Even if we truly believe that we can work towards a world where exploitation is eradicated, not all organizations are ready to do that work or have a desire to shift; many are comfortable calling for expanded policing and incarceration. This is also not to say that it won’t take difficult internal conversations — for some victims of harm, punitive and carceral responses are desired. But those conversations are part of a larger discussion about intentionality of the role and relationship of anti-trafficking in a law enforcement-led landscape, and not being intentional about that relationship is negligent.

For those who wish to honor the calls for defunding, divestment or abolition, there are tangible steps to take. It is not unfamiliar, nor impossible, to see service provider movements engage in self-reflection to the impact of carcerality, especially after taking seriously the concerns of women of color. (5) It is long past due for the anti-trafficking movement to do the same.

Current demands call for investing in a world that holds the same values of anti-exploitation work. Divesting from police means investing in communities. What would case management look like if every time you sought rapid, low barrier, long term housing it was a phone call away even if your only “qualifying” reason at that moment was that they had nowhere else to go? How would your caseload change if housing insecurity was not a vulnerability? What if every school replaced every “safety officer” with a guidance counselor? How would your clients’ life have been different? What if clients never came in with long histories of being arrested for basic acts of survival such as sleeping indoors when homeless (trespassing) or trading sex for rent money (prostitution, loitering for the purposes of prostitution) that had kept them from accessing public housing or education? We aren’t just dismantling, we are building.

Below are just a few of the tangible ways that the anti-trafficking field can begin to disentangle itself from, or at least begin to de-prioritize its reliance on, law enforcement. It is by no means exhaustive and is not a reflection on the priorities of your local Black, Indigenous and people of color communities, such as your local chapter of Black Lives Matter. It is simply some of the places where this relationship between anti-trafficking advocates and law enforcement manifest. I hope that it is, if nothing else, an addition to the conversation.

Support Holding Law Enforcement Accountable. Their Behavior Reflects on You.

  • Learn what the demands are in your local area and stand in solidarity. Understand what abolition means through groups like 8toabolition and TransformHarm.org. Prepare for how these changes would impact your current practices and begin to make those changes so that your services will not be interrupted, used as a reason why the changes are not possible, or be exempted.
  • Decry the re-branding of vice squads to “Anti-trafficking units” or “community outreach units”, which has happened in multiple places including DC, Columbus, Ohio and Dallas, Texas. This is anti-trafficking public relations being used to launder recent histories of police violence, and create new forms of violence under a new name.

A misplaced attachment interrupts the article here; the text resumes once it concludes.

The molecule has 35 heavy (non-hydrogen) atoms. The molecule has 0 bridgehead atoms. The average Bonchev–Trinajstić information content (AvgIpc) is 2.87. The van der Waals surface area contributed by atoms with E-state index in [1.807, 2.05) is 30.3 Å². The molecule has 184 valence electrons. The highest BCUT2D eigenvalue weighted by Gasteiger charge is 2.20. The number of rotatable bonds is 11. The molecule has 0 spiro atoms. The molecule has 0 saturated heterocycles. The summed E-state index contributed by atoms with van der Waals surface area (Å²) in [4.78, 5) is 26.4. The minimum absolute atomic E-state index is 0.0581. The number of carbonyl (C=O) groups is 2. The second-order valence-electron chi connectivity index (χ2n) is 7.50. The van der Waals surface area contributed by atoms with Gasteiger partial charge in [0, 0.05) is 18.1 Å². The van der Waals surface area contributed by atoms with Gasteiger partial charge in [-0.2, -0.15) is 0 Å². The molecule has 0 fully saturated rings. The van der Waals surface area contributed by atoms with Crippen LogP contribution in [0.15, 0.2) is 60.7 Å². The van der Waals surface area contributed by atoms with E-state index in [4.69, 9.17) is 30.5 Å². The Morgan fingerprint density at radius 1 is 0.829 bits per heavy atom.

• When you partner with law enforcement, require that they share and update their policies on use of force, sexual contact with victims/witnesses/perpetrators, and other areas of known concern for violence perpetrated by police, including the histories of every officer you work with. Require that policies have teeth by making violations fireable offenses with transparent processes. If police observed policies banning violent practices, Eric Garner may still be alive. (6)
  • For agencies that work on Task Forces or other collaborative projects, stay informed on more than the activities of law enforcement that are directly related to your partnership. Ask questions about how your partners are choosing areas of town for enforcement and engages with people who are housing unstable/experiencing homelessness, people who use drugs, and other marginalized populations.

Be Prepared to Change Your Enforcement Partners.

  • When thinking about enforcement partners, prioritize your Department of Health, Department of Labor, or Human Rights Commission. Advocate for alternative certification, or service provider certification, for victims to access services and benefits. Considerations should include the lowest barriers to participation and the least onerous involvement.
  • Refuse to allow law enforcement to lead outreach or “proactive” anti-trafficking efforts. Partner with community-led organizations and support their outreach efforts. Advocate to the Office of Justice Programs directly and ask local administrative agencies who administer VAWA, VOCA, and anti-trafficking funds to talk to their grant officers about removing the law enforcement requirement for “proactive” anti-trafficking efforts.

Engage in Organizational Self-Reflection.

  • Understand and reflect on the relationship between prison abolition and racial justice, including how mass incarceration uses forced and slave labor. Understand the history of how anti-trafficking efforts have been used to expand policing, affirmed national borders and colonization. Anti-trafficking penalties frequently include mandatory minimums, forced restitution, asset forfeiture, and sex offender registries. Increasing penalties are often treated as quick trade-offs when service providers want additional benefits.
  • Use paid staff time to self-analyze practices around anti-oppression, service provision across racial and socio-cultural lines, and modeling race equity internally. Do a racial audit of your management, front-line staff, clients, Board of Directors and Advisory boards. Hire outside facilitators (who are people of color) to help support your organization in this anti-racism work.